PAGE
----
Tucked away in a small wing in the Old Animation Building on the lot of the Walt Disney Studios in Burbank is where you’ll find Rick and his team that comprise Disney Character Voices. Since its start in January of 1988, the team Rick leads has had the task of finding and casting the voices of Disney characters, and not just the animated ones!
A Disney character constitutes any character that the Walt Disney Company gives to the world among its many brands. For Rick’s department, that means anything from the Spanish voice of Wreck-It Ralph to the German voice of Star-Lord. When speaking on his department’s duties, Rick commented, “our department was set up for character consistency and integrity…we inherit those characters once the film is released and ensure that the voices stay consistent and that they have integrity for the ancillary uses.” This responsibility accounts for both live action and animated projects, even extending to TV show characters; thus, Rick is responsible for casting everything from “Guardians of the Galaxy” to “Big Hero 6” to “Sofia the First”. What a job!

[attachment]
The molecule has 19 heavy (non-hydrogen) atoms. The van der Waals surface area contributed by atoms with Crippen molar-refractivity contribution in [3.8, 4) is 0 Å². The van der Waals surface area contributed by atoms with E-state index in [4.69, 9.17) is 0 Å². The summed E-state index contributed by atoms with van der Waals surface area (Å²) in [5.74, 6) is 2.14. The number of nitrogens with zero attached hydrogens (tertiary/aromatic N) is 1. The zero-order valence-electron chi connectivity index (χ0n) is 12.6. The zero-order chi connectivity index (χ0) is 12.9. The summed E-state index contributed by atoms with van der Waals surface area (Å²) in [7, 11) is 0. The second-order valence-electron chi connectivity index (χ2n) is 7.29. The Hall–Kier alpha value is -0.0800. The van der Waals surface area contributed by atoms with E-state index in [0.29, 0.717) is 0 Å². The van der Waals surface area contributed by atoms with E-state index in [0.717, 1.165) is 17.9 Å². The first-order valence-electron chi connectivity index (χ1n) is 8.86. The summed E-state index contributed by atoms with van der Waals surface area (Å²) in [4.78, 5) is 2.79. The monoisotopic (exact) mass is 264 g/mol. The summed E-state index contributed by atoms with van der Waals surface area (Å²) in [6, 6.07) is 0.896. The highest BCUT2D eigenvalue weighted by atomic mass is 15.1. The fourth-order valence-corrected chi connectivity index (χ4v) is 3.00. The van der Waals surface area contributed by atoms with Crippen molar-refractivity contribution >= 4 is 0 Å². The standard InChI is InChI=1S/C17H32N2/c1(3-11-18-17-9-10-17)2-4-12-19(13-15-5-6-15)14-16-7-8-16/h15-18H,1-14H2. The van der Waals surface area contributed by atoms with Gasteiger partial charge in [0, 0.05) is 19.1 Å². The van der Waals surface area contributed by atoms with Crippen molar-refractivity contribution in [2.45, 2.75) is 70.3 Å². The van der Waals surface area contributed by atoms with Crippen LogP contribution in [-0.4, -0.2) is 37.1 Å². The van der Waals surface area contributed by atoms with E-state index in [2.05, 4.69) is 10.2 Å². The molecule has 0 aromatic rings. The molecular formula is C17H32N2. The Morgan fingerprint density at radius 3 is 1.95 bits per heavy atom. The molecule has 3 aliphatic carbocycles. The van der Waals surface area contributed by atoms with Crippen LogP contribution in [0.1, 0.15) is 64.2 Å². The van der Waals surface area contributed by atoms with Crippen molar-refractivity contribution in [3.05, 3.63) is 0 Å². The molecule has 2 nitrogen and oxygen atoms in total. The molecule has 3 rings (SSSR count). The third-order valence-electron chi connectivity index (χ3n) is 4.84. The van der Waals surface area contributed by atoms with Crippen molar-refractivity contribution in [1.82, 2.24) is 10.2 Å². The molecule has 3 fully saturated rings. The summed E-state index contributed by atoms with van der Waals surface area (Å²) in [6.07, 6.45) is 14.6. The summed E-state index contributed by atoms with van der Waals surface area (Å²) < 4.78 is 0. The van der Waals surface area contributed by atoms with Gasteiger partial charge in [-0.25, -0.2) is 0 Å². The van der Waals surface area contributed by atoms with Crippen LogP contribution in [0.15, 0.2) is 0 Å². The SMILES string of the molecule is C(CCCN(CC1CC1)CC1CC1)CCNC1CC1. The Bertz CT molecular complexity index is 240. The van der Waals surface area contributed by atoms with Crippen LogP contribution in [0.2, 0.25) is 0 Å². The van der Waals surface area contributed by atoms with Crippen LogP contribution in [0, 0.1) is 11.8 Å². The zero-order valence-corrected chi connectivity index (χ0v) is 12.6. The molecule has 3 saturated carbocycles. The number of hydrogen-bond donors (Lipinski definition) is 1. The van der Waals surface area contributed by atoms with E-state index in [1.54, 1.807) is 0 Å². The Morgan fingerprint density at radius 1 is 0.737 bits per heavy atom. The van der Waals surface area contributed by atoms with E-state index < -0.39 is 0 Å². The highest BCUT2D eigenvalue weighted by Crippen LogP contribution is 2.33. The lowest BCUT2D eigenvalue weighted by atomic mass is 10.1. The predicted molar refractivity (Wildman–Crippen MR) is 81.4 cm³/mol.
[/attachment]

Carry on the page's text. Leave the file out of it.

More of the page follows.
Rick has quite an impressive résumé, but he wasn’t always the VP of such a prestigious department of the company. Rick originally was a runner for DiC Enterprises, which is responsible for the “Inspector Gadget” and “Dennis the Menace” animated shows. However, Rick got his start long before that as a child singer and performer doing commercials and shows all over the place. With this musical background, Rick then moved to Disney with Les Perkins, whom he had met at DiC. Perkins was instrumental in creating Disney Character Voices with the main idea being that they needed to maintain the integrity of their characters and be consistent across the world. Just listen to the “Let It Go” video and tell me if they have accomplished that goal. Needless to say, they have.